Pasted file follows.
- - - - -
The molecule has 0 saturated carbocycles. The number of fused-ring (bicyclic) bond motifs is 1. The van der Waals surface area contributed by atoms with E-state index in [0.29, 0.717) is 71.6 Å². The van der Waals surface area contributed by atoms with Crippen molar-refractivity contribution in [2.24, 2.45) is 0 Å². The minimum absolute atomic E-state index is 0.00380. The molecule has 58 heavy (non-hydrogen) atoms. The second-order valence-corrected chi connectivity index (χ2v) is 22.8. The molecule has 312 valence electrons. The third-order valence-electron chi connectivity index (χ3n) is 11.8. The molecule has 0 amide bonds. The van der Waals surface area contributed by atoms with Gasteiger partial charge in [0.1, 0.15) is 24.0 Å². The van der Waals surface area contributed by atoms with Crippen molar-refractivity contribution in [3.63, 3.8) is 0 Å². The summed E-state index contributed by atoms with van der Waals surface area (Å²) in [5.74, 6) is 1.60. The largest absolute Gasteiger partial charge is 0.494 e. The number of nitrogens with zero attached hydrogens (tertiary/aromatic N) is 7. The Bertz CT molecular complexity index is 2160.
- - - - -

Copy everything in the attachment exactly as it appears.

The molecule has 0 saturated carbocycles. The number of fused-ring (bicyclic) bond motifs is 1. The van der Waals surface area contributed by atoms with E-state index in [0.29, 0.717) is 71.6 Å². The van der Waals surface area contributed by atoms with Crippen molar-refractivity contribution in [2.24, 2.45) is 0 Å². The minimum absolute atomic E-state index is 0.00380. The molecule has 58 heavy (non-hydrogen) atoms. The second-order valence-corrected chi connectivity index (χ2v) is 22.8. The molecule has 312 valence electrons. The third-order valence-electron chi connectivity index (χ3n) is 11.8. The molecule has 0 amide bonds. The van der Waals surface area contributed by atoms with Gasteiger partial charge in [0.1, 0.15) is 24.0 Å². The van der Waals surface area contributed by atoms with Crippen molar-refractivity contribution in [3.63, 3.8) is 0 Å². The summed E-state index contributed by atoms with van der Waals surface area (Å²) in [5.74, 6) is 1.60. The largest absolute Gasteiger partial charge is 0.494 e. The number of nitrogens with zero attached hydrogens (tertiary/aromatic N) is 7. The Bertz CT molecular complexity index is 2160.